What’s the best marketing tip that has worked for you? Probably being a part of such a wide community of classes has helped the most, and that is pure joy. My online friends visit my blog and the rest is history.
What’s the most surprising thing a customer has asked you? I just took a hilariously cute photo of a newborn girl in a cheerleading outfit (with pom poms!), flanked on either side by the family’s golden retrievers in football costumes. The amount of antics involved in making that happen was beyond funny.
Favorite print lab? I use Nations Photo Lab to fulfill print orders and then drop ship to customers. I also really like Costco… I have several 20x30 prints in my house that I printed there and they are only $8 each!
Are you Canon or Nikon (or –other): Canon
If you could only have one lens on a photo shoot, what would it be? My 50mm compact macro. It’s unbelievable for portraits.
What brand bag do you carry your camera in? Lowepro
What gear would we find in your camera bag? Canon t2i, BlackRapid strap, Canon 18-135mm, Tamron 90mm, Canon 50mm compact macro, extra battery, battery charger, memory cards, business cards, camera manual.
Are you a natural light fan or strobe fan? Natural light. I rarely use the built-in flash, though I am planning to buy a Speedlight flash for indoor/low lighting shooting. The last wedding I shot was indoors and if was quite dark… relying on my camera flash was painful!
Are you PC or Mac? Mac
Your Tips and Tricks:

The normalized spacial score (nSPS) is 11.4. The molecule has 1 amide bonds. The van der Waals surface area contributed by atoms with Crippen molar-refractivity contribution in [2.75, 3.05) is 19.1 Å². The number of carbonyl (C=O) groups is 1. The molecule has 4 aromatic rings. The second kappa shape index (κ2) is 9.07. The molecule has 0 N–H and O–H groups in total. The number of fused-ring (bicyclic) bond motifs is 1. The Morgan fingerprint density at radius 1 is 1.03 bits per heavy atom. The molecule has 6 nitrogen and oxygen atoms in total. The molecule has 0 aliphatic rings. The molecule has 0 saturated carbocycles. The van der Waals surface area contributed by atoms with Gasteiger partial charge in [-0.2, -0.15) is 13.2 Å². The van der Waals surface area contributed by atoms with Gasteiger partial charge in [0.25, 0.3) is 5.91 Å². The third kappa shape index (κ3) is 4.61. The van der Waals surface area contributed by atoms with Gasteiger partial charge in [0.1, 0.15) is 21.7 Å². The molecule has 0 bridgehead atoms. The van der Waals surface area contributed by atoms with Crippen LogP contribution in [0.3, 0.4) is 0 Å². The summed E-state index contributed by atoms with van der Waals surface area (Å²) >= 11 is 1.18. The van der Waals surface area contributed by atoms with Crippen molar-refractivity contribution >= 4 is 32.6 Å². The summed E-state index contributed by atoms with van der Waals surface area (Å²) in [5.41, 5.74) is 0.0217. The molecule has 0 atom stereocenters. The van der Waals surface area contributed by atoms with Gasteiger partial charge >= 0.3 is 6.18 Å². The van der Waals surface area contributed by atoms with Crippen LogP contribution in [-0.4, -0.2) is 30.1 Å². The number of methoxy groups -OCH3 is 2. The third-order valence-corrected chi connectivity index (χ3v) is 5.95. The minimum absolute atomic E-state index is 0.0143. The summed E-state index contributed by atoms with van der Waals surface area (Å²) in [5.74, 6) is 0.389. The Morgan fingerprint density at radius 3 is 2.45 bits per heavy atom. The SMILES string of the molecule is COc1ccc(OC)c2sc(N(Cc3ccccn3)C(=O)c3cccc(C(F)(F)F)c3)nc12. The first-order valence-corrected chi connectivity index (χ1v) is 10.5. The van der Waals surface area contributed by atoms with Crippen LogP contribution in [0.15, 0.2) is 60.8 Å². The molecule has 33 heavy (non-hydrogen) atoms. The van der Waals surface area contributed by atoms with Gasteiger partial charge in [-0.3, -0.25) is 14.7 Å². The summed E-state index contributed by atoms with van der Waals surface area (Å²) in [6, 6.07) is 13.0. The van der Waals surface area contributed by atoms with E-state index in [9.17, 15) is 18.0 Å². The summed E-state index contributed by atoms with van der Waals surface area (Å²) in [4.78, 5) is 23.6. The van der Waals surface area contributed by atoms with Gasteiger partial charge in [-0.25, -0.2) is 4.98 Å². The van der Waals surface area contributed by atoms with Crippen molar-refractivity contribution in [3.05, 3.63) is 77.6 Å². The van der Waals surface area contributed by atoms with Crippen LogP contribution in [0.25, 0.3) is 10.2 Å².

What post processing tools do you use? I use Picasa as a catalog organizer and basic edits. Photoshop Elements for layers, smoothing skin, lighting, selective sharpening, etc.
Do you shoot in Raw or Jpeg? JPEG 90% of the time
Best advice you would give your 20-year old self? Lighten up, girl! Stop putting pressure on yourself to decide who you “should” be and just go with it.
Best advice you would give a new photographer? Play.
What site do you use for your photography and why? I just began using Fine Art America for my landscape work because it’s a wide community. It makes it easy to upload images and let the customer transform them into canvases, prints, or greeting cards in a variety of sizes. It could be someone staging a home or a hotel looking for artwork, but this site does all the orders/printing/shipping.
What Else Should We Know? Honestly, I yearn to be part of a community, and the more that I learn from magazines like “Outdoor Photographer” or online resources tells me that I’ve found my niche. I am happy that there’s such a learning curve because that means there’s so much more to discover!
What was your worst photography experience? I’ve been pretty lucky thus far. I still bristle at the fact that I lost some of my Paris vacation photos. Ever since then, I’ve been a stickler for backups, external hard drives, and cloud storage.
What would surprise people most about you, whether it is photography related or not? Maybe that I don’t consider myself very creative.
And just because we want to know you better, fill in the blanks
Three things I can’t live without…. Reese’s peanut butter cups, my soft blanket, and books.
I wish I had more… TIME alone. As the mom of a little girl, life is busy.
The best thing about being a photographer is.... being able to immerse myself wholly in the present moment, focused only on what is in front of my lens. Also, it’s a gift to be able to capture such special moments for people and I value it as such… cake smash time at a first birthday party or the first dance at a wedding.
The most important lesson I ever learned was… to trust my intuition. That still small voice within? It usually knows the right thing to do.
My favorite time of day is....early morning, when the day’s activity hasn’t begun. I enjoy a quiet cup of coffee and the peaceful calm of the house. I am at my most optimistic and energetic then.